I'm a true blue believer in law and order, and a supporter of the police. I don't want to see dead cops on the street. However, I don't want those dead cops turned into the means by which the cynical and less democratically minded of those on the police force continue to get away with the kinds of actions that provoke these protests, create this outrage. It doesn't create law and order, it creates action and reaction, as one side's excesses become the excuse for the other side's.
But what to do? It's not an easy, quick, immediately fantasizable sort of solution here, because this isn't one problem, it's a whole collection, a whole set of problems that vary and change day to day, month to month. There are some constants, though. Much as the good guys with guns theory might occasionally have merit, just how often are assault weapons like the AR-15 going to be the weapon of choice for the good guy?
Seriously, are they going to walk around in long coats like Neo, waiting for that moment when they can whip out this long gun and start mowing down the terrorist or criminal? No, they're going to walk around with a hand gun in a holster under a jacket, or if open carry is an option, on their hip.
And really, is it too much to ask to try and tip the balance of who legally owns these weapons in the favor of the good guys? Sure, they might seek those weapons elsewhere, but to do that, they'll have to either commit a theft or engage in a deal with a black marketeer who is going to charge them a premium for handing them a hot weapon. The more hoops we force them to jump through, the more limitations they can't easily surmount, the better. Anything, in essence, in principle, is better than simply making it as easy as getting the money together.
I'm sure the police wish that those responsible had handguns rather than a long guns at this point. I wish that. It would have been easier for them to defend themselves, easier for them to take this guy down. When we let these weapons of war become common on our streets, we do more than increase the danger of these shootings, we increase the need for our authorities to arm themselves to the teeth and seek military-style armor in order to do their jobs. We force our police to act more like soldiers in a war. By doing that, we create an effect that changes the relationship between the average person and the cops, and which makes relationships with minorities, who have disproportionately felt the brunt of force by the police, even more fraught.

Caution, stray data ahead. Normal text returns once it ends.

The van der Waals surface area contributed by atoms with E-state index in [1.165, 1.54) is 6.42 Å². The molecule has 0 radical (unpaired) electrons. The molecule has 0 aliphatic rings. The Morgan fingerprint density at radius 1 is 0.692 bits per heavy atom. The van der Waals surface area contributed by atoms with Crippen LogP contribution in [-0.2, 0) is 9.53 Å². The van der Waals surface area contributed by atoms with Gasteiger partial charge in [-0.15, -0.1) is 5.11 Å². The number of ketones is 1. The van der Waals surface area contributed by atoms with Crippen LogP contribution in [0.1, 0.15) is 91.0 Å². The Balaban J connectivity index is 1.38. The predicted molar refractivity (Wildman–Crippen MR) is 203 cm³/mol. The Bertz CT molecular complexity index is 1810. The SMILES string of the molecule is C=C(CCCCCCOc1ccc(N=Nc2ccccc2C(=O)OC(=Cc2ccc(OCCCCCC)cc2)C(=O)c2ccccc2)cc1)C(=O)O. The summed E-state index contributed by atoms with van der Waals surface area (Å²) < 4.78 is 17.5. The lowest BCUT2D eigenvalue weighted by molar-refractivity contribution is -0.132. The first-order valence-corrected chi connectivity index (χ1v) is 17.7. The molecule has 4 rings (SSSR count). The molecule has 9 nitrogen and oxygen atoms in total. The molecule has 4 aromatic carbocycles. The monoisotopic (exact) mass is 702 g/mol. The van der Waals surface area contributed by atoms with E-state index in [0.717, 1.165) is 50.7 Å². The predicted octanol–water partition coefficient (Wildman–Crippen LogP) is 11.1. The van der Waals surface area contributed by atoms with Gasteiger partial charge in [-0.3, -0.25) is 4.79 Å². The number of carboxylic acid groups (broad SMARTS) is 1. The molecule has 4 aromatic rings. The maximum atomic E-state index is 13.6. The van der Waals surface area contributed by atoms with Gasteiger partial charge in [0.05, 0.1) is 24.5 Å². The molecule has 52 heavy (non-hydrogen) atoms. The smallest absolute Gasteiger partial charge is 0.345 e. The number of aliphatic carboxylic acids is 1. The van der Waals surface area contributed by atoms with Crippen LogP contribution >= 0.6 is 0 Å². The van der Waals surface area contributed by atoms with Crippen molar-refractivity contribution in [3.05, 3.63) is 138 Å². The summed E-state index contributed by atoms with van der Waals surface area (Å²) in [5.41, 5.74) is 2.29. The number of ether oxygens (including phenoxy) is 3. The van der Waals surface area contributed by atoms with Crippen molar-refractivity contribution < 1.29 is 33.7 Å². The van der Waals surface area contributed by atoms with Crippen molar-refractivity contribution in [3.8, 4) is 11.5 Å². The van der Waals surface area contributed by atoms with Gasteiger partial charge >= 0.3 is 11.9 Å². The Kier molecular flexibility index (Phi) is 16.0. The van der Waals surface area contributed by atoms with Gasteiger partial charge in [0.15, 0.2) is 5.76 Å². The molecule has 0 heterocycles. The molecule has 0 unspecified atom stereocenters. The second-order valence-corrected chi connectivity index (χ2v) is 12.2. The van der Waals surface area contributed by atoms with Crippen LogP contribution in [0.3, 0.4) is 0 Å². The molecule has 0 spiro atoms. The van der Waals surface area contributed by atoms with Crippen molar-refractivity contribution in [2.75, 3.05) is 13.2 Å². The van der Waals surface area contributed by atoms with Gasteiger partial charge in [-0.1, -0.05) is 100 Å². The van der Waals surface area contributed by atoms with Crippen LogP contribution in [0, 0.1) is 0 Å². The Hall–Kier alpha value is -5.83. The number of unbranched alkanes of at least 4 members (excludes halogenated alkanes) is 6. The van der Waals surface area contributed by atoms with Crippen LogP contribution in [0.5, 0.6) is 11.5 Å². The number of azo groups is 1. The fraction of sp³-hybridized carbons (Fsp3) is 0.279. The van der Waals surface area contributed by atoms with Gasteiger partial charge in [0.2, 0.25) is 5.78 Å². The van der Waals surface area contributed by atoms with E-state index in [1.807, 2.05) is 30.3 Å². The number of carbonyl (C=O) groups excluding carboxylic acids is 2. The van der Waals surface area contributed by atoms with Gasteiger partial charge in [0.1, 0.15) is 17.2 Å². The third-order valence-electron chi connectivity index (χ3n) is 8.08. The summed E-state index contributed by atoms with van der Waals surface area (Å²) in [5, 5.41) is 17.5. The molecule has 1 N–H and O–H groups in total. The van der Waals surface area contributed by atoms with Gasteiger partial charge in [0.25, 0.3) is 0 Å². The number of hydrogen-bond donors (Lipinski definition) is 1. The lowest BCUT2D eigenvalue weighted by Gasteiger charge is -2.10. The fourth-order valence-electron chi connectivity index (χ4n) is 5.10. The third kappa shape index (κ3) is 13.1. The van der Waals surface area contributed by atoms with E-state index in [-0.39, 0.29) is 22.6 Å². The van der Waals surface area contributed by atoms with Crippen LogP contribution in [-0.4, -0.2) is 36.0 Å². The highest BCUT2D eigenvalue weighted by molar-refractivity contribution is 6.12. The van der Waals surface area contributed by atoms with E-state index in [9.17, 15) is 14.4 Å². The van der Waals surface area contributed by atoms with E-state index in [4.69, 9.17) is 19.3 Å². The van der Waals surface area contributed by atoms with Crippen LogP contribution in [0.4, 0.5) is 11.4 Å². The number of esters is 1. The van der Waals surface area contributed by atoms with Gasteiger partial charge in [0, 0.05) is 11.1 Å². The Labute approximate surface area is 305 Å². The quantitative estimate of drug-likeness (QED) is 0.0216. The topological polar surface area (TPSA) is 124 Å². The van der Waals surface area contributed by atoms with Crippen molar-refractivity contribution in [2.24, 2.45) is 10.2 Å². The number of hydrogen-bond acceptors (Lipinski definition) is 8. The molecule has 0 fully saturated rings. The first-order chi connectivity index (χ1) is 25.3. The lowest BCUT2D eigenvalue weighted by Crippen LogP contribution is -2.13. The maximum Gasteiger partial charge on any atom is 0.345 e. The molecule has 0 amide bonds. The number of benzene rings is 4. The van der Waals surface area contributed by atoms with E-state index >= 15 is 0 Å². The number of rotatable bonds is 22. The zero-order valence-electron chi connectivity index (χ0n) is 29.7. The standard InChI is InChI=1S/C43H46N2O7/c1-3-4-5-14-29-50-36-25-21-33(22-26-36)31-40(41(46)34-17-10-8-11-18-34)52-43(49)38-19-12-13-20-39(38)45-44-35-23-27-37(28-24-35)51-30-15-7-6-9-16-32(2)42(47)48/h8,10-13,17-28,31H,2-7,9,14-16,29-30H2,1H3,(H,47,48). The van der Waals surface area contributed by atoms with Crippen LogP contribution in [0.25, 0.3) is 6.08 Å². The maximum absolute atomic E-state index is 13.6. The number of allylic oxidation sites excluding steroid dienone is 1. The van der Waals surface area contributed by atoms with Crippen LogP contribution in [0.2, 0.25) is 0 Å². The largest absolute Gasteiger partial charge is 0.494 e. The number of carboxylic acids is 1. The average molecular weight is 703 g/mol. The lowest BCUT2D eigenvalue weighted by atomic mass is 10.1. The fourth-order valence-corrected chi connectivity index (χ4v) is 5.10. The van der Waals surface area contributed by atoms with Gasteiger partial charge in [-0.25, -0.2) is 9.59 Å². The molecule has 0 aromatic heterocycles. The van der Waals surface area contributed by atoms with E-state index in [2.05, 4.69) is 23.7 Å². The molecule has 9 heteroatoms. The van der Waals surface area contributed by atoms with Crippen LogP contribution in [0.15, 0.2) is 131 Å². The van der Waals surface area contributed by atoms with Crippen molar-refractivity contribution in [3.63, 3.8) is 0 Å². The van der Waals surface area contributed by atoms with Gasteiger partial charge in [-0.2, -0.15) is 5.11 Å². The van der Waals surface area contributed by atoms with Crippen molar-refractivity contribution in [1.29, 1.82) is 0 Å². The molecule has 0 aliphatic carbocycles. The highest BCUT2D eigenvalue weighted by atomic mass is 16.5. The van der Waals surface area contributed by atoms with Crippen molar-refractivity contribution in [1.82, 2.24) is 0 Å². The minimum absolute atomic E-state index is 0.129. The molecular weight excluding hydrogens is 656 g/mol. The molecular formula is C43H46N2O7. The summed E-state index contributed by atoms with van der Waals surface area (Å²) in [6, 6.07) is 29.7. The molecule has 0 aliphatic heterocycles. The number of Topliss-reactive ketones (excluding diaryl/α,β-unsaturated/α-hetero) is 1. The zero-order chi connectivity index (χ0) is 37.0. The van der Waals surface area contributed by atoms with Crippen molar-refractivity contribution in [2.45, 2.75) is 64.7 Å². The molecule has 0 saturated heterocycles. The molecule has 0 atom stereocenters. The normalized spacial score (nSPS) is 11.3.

This fantasy of depending upon the balance of force against force as a means to keep our nation's cities safe needs to end. We need to recognize that as a civilized society, we have a toolset of law and procedure, of proof and evidence that lets us shape society with less blunt force, that allows us to build relationships with people, rather than simply acting as enforcers against them. It allows us to reduce the number of weapons of war sold, and control who they are sold to, rather than having to go through the expense and potential for tragedy that the next move in an arms race between the public and the police would create.
We should take that path, because for all involved, a de-escalation is for the best. Rather than be guided by fear and anger, we need a common recognition of our common rights as human beings, a recognition that nobody's lives are to be lightly taken. It's among the fundamental rights that Thomas Jefferson listed in the Declaration of Independence, an unalienable right (meaning it could not be bargained away) that under our constitutional system was given special consideration. Capital crimes are among the only crimes singled out for particular focus, with respresentation in such cases a part of the Bill of Rights. No other kinds of cases prompt so much determined due process as those that may end in the execution of a convicted criminal, and the cause of exonerating those on Death Row who might have been wrongfully convicted is a particularly strong one.
We set up these societies, according to Hobbes, in order to avoid what is called "The State of Nature." We give up some of our freedoms in order to enjoy protection from the kind of chaos that would occur if law and order did not exist. If force, though, and not law, is the primary vehicle of how this state operates, then all you will see is another version of the state of nature, as angry and the impulsive drag all of us around with the violent consequences of their ill-considered actions. I see it too often, delicate peace fractured by the actions of a few extremists, with too many people dragged along into violence, compelled to anger and retribution as the consequences play out.